In case you haven’t heard, “Everything Everywhere All At Once” (EEAAO) won big time at the 95th Academy Awards. After being nominated for 11 categories, the A24-produced film took home seven awards: Ke Huy Kwan for best supporting actor, Jamie Lee Curtis for best supporting actress, Best Original Screenplay, Best Editing, the Daniels for best director, Michelle Yeoh for best actress, and best picture.
It was a clean, beautiful, Asian sweep.
And needless to say, I am absolutely thrilled to tears.
The Oscars, I’m somewhat ashamed to admit, are still a big deal for me. Yes, it may be the paragon of whiteness in film and entertainment, and yes, Hollywood is just a microcosm in the big picture that is the international film industry, but it’s still the Oscars.
In the grand scheme of things, the show (and by extension, the body that awards these titles) is just a blip in the radar of what cinema actually is. But that doesn’t take away from the relevance and importance of what EEAAO’s win signifies.
The world is ready to listen—and pay—to see our stories.
Standing on the shoulders of giants
EEAAO is definitely not the first Asian film to win big at the Oscars. Most recently, “Parasite” won best picture at the 92nd Academy Awards for best picture, best original screenplay, Bong Joon Ho for Best Director, and best international film. That year after, Chloe Zhao was awarded best director for her work in “Nomadland.” And just last year the Japanese film “Drive My Car” won for best international film.
All of these wins and nominations mean something.
On a global scale, Asian stories told by Asians are something you’d be hard pressed to find before “Parasite’s” historic win. Aside from film festivals like SXSW and Cannes, stories by people outside of the Western Hemisphere were reserved for people outside the Western Hemisphere.
The needle is moving forward.
The front page of the Internet is filled with stories of Michelle Yeoh’s historic win as the first Asian (specifically Southeast Asian) woman to win an Academy Award in the best actress category. The only other woman of color to win in that category since the year 2000 is Halle Berry for her work in “Monster’s Ball.”
People in the generation who grew up in front of a TV only saw the same faces win the same awards over and over again.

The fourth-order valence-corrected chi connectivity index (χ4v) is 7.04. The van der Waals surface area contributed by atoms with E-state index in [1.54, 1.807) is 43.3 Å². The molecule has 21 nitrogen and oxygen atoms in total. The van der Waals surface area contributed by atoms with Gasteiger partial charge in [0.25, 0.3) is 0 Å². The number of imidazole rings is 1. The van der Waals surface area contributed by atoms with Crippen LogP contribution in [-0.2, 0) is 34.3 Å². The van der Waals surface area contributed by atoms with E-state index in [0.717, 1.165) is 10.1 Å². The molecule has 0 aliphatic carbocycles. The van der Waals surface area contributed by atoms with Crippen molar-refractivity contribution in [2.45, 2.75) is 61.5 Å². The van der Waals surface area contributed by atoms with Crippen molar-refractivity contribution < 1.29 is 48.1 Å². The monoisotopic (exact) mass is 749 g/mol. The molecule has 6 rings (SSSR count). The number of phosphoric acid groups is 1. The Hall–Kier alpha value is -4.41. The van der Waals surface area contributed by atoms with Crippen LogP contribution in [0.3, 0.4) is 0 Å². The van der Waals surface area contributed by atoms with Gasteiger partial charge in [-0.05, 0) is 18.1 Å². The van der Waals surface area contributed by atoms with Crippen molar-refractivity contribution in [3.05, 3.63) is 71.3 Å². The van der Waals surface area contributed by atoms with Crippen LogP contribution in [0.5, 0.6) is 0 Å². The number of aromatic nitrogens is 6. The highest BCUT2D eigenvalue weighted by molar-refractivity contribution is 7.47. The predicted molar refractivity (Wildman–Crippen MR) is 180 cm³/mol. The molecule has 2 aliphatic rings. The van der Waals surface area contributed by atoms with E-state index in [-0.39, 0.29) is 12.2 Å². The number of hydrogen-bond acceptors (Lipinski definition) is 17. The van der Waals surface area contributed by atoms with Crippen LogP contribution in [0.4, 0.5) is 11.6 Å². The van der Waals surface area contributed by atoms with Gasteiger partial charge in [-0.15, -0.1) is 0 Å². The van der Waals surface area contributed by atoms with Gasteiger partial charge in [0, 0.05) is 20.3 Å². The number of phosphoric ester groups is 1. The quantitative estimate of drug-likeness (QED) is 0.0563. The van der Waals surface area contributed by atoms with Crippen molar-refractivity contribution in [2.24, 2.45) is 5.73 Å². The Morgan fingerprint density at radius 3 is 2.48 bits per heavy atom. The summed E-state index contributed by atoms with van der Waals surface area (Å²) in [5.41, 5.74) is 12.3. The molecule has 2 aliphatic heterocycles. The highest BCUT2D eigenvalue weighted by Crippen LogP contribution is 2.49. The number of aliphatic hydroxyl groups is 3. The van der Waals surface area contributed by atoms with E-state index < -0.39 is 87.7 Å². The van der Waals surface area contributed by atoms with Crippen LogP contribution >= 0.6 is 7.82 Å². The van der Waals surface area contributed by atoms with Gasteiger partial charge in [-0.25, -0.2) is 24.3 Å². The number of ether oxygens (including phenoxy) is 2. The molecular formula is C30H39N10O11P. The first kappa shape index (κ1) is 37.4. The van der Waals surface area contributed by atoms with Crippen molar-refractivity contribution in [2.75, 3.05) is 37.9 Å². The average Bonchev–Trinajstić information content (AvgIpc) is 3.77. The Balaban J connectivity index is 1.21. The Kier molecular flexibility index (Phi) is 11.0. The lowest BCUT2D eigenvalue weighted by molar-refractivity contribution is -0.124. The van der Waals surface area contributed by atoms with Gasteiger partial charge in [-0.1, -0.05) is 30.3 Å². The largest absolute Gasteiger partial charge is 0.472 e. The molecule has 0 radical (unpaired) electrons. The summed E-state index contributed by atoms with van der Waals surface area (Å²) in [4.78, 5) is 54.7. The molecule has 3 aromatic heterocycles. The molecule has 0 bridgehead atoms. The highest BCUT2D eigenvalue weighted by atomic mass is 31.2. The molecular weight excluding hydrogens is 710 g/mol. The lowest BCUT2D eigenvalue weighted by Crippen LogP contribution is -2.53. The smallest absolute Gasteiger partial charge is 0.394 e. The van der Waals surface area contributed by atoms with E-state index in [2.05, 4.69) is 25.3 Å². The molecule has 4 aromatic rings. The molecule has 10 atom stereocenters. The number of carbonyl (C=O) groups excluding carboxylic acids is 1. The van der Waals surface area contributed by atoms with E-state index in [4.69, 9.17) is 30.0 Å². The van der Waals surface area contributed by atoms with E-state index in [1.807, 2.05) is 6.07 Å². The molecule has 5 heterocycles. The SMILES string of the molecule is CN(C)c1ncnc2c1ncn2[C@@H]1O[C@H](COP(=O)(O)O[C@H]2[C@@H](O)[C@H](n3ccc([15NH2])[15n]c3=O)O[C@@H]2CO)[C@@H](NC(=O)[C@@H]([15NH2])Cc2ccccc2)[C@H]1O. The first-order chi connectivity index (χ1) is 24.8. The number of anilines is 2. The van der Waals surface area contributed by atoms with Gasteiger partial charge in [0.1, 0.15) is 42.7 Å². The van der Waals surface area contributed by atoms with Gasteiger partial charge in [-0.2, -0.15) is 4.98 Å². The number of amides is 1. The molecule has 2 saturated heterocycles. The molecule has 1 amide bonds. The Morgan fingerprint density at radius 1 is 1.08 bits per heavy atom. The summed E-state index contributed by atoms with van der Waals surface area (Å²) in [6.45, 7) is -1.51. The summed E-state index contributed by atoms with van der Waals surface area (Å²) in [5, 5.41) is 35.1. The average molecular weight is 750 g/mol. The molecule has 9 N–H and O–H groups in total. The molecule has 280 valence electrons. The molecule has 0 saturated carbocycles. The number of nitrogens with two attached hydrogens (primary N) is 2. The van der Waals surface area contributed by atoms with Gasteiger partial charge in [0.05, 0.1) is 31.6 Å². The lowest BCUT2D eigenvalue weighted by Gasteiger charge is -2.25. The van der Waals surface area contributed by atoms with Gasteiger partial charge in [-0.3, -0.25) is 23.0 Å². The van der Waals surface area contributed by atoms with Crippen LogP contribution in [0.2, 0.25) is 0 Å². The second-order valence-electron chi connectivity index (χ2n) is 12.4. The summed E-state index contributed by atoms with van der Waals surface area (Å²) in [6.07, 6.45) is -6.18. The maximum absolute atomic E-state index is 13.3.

But not today.
Today, it was someone who looked relatively like us.
Skin in the game
For a person in the creative field (who has background dreams of working in film and television), today is a day I will never forget. Films and television shows have shaped who I am—the good, the bad, and the ugly.
I have a vested interest in “EEAAO’s” win because it’s a story that I can actually relate to. Even though I’m not a product of the Asian diaspora, I still have Asian parents who have Asian standards. I still belong to a society and a community with values similar to those displayed in the film.
The film—no matter how absurd, googly eyed, and butt plug-filled it is—holds so much meaning.
Seeing the whole white world react to their victory with thunderous applause is just the cherry on top. The fact that the film already made it to thousands of screens all over the world—and earned millions in revenue—just shows that we can get there.
The Oscars is by no means the only measure of success out there, but it still holds so much impact for young creatives of color. Watching the cast and crew receive their awards with tears in their eyes only proves that this win has been a long time coming.
The world is changing, and we’re taking up space for more of our stories to be told. And not just that. People are ready and hungry for more.
There’s room for much more
While “EEAAO’s” win was definitely cathartic, it still leaves much to be desired. For one, I cannot imagine how Jamie Lee Curtis won over Stephanie Hsu’s heartbreaking, honest, and sensational performance as Joy/Jobu Topaki.
And don’t even get me started on Dolly de Leon’s snub for the best supporting actress category for “Triangle of Sadness.”
And while there are Asian faces on screen, they’re still a specific type of Asian—if you know what I mean.
Still, for so long, I’ve wanted to see faces like mine win shiny gold awards on stage for doing the things they loved. And for the past few years, we got it.
But there’s always room for more.
But even with that being said, this win will inspire the next generation of storytellers. It will hold so much influence over writers and filmmakers to be bolder, more decisive, and demand more attention. It has the makings to imbue us with more courage to put our hopes, dreams, desires, and fears up on the big screen—and even help some of us make a living doing what we love most.
“Parasite” opened the door. “Everything Everywhere All At Once” almost ripped it off its hinges.
Now, what I’m hoping for the most, is that we take those victories and dance into the room, singing our stories at the top of our lungs—showing the rest of the world the other universes they’ve missed out on.